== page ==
But I’m seriously thinking of crossing the border for our Editor’s Pick of the Week, Big Country playing the Cheese & Grain, with Spear of Destiny in support, amazeballs! Meanwhile Muse tribute Muze plays the Tree House.


Sunday 21st: you can find the Madhatter’s Wedding Fayre at Devizes Corn Exchange from 11am-3pm. From 5pm in Devizes, find the Eddie Martin Trio at the Southgate.

Jaywalkers at The Bell Inn, Bath.

All for the kids at Swindon Arts Centre with Grooving with Pirates, and Pop Princesses at The Wyvern Theatre.

Illyria presents Robin Hood in an open air performance at the Merlin Theatre, Frome.


Monday 22nd:

Pasha Finn & The Ellipsis at The Bell Inn, Bath, and Monday also kicks off SparkFest at the Mission Theatre, running until 27th May, there’s lots going on there.

Tuesday 23rd:

War of The Worlds at Swindon Arts Centre, Li’l Jim at The Bell Inn in Bath, and an Exhibition on screen at Pound Arts in Corsham, called Tokyo Stories. 

And that’s all folks. Big weekend next time, bank holiday again, and Devizes Street Festival with so much other great stuff going on it’s going to take me until next week to type it all out here! Have a good one, big love, Darren.


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Waiting for Godot @ The Mission Theatre

By Ian Diddams

Images by Playing Up Theatre Company

Samuel Beckett’s existential work is performed in the round this week in Bath’s Mission Theatre, by the Playing Up Theatre Company…..


“Give them enough rope and they’ll hang themselves” …. Beckett’s rope is superbly used by the company to great aplomb as it happens. Gogo (Matt Nation) and Didi (Darian Nelson), have no rope to do so whilst wanting to, while Lucky (Sam Fynn) and Pozzo (Jack Strawbridge) do have rope but no suicidal tendencies. Godot naturally never appears although his messenger (Scarlett Nation) delivers his tardy apologies.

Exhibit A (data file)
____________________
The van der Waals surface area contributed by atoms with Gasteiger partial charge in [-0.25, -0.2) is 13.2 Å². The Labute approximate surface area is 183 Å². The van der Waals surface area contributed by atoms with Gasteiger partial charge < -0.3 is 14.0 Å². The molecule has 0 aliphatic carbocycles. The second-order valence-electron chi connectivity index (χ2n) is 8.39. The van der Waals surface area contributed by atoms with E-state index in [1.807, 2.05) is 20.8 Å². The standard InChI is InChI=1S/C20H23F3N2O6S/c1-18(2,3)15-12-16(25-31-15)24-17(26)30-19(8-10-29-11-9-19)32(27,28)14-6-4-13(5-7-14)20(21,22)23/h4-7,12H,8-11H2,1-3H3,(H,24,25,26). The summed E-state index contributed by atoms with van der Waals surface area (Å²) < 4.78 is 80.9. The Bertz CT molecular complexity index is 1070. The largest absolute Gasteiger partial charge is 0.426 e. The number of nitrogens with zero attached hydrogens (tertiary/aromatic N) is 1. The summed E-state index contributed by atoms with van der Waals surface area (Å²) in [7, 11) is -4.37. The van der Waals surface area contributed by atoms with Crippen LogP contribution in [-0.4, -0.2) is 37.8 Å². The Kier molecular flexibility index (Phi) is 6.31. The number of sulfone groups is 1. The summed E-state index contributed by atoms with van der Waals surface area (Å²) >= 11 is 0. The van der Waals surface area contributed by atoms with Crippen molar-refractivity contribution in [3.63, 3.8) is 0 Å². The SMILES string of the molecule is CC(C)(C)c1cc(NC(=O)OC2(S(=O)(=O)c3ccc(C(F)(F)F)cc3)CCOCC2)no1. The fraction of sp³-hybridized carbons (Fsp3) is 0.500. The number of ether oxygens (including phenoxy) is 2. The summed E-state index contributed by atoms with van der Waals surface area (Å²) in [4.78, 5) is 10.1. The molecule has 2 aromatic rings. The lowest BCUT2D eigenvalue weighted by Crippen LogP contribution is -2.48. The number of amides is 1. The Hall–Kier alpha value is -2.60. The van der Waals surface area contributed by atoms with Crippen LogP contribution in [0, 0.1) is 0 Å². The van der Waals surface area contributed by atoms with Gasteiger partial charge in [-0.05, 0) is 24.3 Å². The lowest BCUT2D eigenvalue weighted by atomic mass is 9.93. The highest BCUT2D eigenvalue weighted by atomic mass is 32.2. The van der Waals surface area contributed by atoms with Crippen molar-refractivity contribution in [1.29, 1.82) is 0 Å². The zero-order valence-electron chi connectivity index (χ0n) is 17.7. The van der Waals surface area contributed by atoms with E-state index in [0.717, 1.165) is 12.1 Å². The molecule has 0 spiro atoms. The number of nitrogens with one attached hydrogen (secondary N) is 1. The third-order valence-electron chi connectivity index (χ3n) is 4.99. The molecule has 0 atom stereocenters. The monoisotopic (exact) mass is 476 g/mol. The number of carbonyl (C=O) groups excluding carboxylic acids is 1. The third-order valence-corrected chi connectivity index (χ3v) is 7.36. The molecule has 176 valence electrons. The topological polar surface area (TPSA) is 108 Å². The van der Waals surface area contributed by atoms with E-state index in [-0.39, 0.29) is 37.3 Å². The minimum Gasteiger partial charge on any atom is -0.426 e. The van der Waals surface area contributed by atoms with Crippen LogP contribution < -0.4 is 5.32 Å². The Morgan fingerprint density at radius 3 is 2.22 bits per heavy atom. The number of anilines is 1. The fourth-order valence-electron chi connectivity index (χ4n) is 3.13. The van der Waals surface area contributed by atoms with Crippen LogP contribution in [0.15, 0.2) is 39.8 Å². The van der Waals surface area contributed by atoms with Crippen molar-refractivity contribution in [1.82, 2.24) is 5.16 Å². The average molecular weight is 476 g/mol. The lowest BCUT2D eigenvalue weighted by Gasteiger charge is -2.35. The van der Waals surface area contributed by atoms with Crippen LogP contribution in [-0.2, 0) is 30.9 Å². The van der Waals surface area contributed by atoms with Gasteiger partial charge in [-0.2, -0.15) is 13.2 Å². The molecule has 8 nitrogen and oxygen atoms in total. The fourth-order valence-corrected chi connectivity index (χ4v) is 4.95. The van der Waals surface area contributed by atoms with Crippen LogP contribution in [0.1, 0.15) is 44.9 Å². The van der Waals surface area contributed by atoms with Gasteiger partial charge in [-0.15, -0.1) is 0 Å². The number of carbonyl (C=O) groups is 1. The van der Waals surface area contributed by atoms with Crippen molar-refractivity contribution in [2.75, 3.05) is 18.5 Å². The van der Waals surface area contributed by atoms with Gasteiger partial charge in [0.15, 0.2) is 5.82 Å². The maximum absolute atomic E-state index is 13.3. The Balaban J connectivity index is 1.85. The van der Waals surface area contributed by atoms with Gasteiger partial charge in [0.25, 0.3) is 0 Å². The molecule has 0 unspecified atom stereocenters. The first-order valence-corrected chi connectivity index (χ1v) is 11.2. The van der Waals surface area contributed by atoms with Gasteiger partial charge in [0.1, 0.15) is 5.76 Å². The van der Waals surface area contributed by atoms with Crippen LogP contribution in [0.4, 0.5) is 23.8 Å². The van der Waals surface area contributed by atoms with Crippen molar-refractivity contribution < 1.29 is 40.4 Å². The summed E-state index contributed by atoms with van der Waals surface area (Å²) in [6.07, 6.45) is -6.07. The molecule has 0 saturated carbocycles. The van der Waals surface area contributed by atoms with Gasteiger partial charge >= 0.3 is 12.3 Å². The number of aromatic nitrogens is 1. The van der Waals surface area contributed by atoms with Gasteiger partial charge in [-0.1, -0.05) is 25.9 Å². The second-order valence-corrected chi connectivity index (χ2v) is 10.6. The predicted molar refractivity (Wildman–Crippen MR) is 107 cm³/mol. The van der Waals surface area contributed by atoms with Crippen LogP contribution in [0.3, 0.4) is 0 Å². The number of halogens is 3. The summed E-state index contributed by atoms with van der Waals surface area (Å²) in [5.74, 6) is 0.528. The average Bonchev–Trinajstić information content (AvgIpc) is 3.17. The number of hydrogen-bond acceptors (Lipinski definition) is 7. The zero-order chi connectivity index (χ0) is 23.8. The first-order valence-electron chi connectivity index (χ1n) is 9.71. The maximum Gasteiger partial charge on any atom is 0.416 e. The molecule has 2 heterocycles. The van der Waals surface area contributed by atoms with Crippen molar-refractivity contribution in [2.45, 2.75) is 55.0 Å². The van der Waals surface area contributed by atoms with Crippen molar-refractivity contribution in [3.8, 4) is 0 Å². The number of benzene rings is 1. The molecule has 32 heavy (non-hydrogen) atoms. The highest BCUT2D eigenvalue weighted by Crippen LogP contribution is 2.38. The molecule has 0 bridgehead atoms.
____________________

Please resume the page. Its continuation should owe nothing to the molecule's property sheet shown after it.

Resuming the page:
These five perform on a traditionally sparse set, with cunning use of lighting for the tree, accompanied by two large rocks and two entrances to frame the action. Heavy winter clothing sets the season. Sophie Brookes’ direction does the rest, ably supported by Richard Chivers’ tech.

“Godot” is fundamentally a five-person, two-hour “monologue”. It’s word heavy, with little flow – “Nothing happens, nobody comes, nobody goes”. It has challenging scenes of slavery and abuse. Large parts of it are difficult to fathom. But the company provides a phenomenally slick production that avoids turgidity. This is community theatre at its very finest – professional qualities abounding. All characterisation is stunning, the gibbering loon of Lucky especially – disturbingly – so.